Some patients find themselves developing an allergy or sensitivity to animal fibers and many folks like to think in terms of non-animal sources. Soft cotton has been used a lot, but I have found that cotton is not always comfortable to all patients. I have heard complaints of cotton feeling rough to some tender heads. However, this may be due to the type of stitches used or honestly the way the fiber has been plied. If you want to use some measure of natural fibers, bamboo is a nice non-animal option.

Silk is an option that is usually hypoallergenic and is both durable and soft. But I must share that it is not impossible to be allergic to silk. I had a repeat customer who couldn’t touch it, but would buy my silk meditation shawls for his wife (what love!). I find silk fiber to be easy to do up too tightly when working with it. Silk is less comfortable without “flow.” It is also a unique fiber in it’s ability to both breathe and yet provide warmth, even in hair fine fibers.

Man-made micro-fibers certainly add a variety of options, some actually derived from plant bases, such as rayon. There are many micro-fiber possibilities including acrylics, nylons, and viscoses, which most of my chemo customers seem to prefer. Today’s micro-fiber technology has come very far in creating incredibly soft fibers and at a fraction of the cost of pashmina and the like. The up-keep is also easier.

All fibers to note. However, if scabs or cracked skin are present on the scalp, even micro-fibers may actually snag/tear at the skin, which is understandably uncomfortable. If you know your beneficiary, you’ll want to evaluate their situation and needs. When thinking about your beneficiary’s needs, keep in mind that acrylic fibers are generally preferred by most US hospitals for preemies in part because they can be sterilized. If you feel washing and sterilization might be a factor for your cancer patient, this should be considered when weighing what fibers to use.

Every person is different and their tolerance of chemo treatment varies. I find the skin sensitivity issues seem similar to what happens during labor. Everything that used to be comfortable to you suddenly may not be and may even be downright awful! Skin sensory input seems to peak during chemo and the skin breaks down, so it’s extra frustrating to some patients.

Tip: Use the inside of your wrist for a little help in the soft department when you are trying to judge your fibers. You want to rub it for a few seconds. Do this with a swatch as well. Inside of the wrist is a more tender area and better helps establish the feel you are looking for. I’ve been doing this for some time and after awhile you begin to intuitively recognize certain feels and stitch patterns that work better than others. Yes, even stitches change the texture and how a scalp senses the garment it’s wearing.

Stitches: Loose stitches are generally better than tight stitches. No matter how soft the fiber is, you can make it less comfortable to the skin with tight stitches. I also prefer to make items that breathe. Part of that is because down here in Central Texas, we don’t get much winter. Garments that breathe are both cooler in the summer and warmer in the winter – providing a “thermal” effect.

Style: Many female chemo patients have told me they really want to wear something not just to keep their heads warm, but so they don’t have to look in the mirror and see only a bald head, but see a pretty lady. Several ladies have been drawn to my hats because they “don’t look like chemo hats.” I think this emotional response is something important to note. Having cancer is hard enough, much less adding the emotional impact of your change in appearance. I even heard one lady reference the typical “turban” style as “death” caps – that she didn’t want to wear it because people associated it with emotional pain and dying. I’m not saying that every cancer patient feels this way. I am however pointing out things I have taken notice of when I go about the crochet designs I do.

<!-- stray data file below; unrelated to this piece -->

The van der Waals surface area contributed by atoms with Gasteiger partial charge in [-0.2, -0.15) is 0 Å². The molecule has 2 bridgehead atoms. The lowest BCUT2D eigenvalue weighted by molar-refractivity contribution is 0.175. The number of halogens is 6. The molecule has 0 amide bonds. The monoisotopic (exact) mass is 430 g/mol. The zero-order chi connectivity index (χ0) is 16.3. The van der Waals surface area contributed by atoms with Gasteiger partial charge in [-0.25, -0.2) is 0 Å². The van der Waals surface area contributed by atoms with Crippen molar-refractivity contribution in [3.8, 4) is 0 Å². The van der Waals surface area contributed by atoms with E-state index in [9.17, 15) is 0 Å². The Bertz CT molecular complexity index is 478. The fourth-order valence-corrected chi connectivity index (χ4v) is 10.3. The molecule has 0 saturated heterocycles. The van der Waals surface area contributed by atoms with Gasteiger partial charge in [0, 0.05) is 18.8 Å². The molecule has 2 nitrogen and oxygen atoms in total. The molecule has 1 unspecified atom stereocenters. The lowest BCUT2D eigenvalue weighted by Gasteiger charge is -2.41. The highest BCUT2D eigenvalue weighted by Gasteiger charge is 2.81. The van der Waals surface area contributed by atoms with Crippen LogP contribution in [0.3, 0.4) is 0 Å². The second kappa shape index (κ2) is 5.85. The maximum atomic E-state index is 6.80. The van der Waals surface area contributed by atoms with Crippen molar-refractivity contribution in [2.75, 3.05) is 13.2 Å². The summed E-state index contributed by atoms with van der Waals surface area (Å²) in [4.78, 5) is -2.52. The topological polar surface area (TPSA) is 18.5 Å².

Also, the patients I have talked to often want to have a handful of things they can wear to cover their head, not just one item. Personality plays a role, but some patients appreciate being able to treat their situation more lightly and with more adventure than others. One wonderful light described to me her new adventure into a world of style she’d never previously known.

Kids: I have to admit they are my soft spot. I read once about one little girl’s anxiety about being so sick, but also suddenly losing her hair and becoming bald. And it nearly broke my heart. It was then that I resolved myself to make and donate hats for children going through chemo. I like to make fun things for kids, because kids like to have fun and “be cool.” And they need compliments and smiles too. We adults have our insecurities about our appearances, but fact is – we’re adults. Kids are resilient, but depending on their age especially, are barely mature enough to deal with all the emotions themselves. Being sick and losing your hair can be scary. Something fun can make all the difference in their experience of their battle.

I hope some of this helps. If you are considering making something special for a cancer patient, what you are doing for them is very loving and wonderful. I would also highly recommend the charity “Spirit Jump” to you as well. It is a wonderful charity, whether for your crochet efforts, or to benefit someone you know who may need their spirits lifted. If you need more help, let me know.

Dorothy - Sweet and soft Cloche

Dorothy – Sweet and soft Cloche

I began crocheting hats for chemo patients in part due to my grandmother Dorothy who helped teach me to crochet when I was little. Everytime she has gone through chemo, she always had hugs and smiles for everyone, never complaining for herself and crocheted herself a cute new hat. Everyone has always loved her and she has many adopted grandkids. And every time she has a new hat, so do several people in her church as they love her hats too. You’d hardly know what she’s been through. She is and always has been “The Crafting Queen.” Believe it or not, she’s still alive at nearly 90 years and fighting lymphoma for some 15. The hat you see pictured here is named after her.

There are too many cancer victims and survivors in my family, now including my mother. As such, I now often crochet with these in mind; choosing the softest, highest quality materials I can find for the tenderest skin going through chemo. I’ve also been blessed to receive a lot of highly appreciated input from survivors over the years that has led to the development and creation of these unique designs.

May these creations bless everyone they touch.


Filed under Artist Information & Notes, Charity Crochet, Crochet Techniques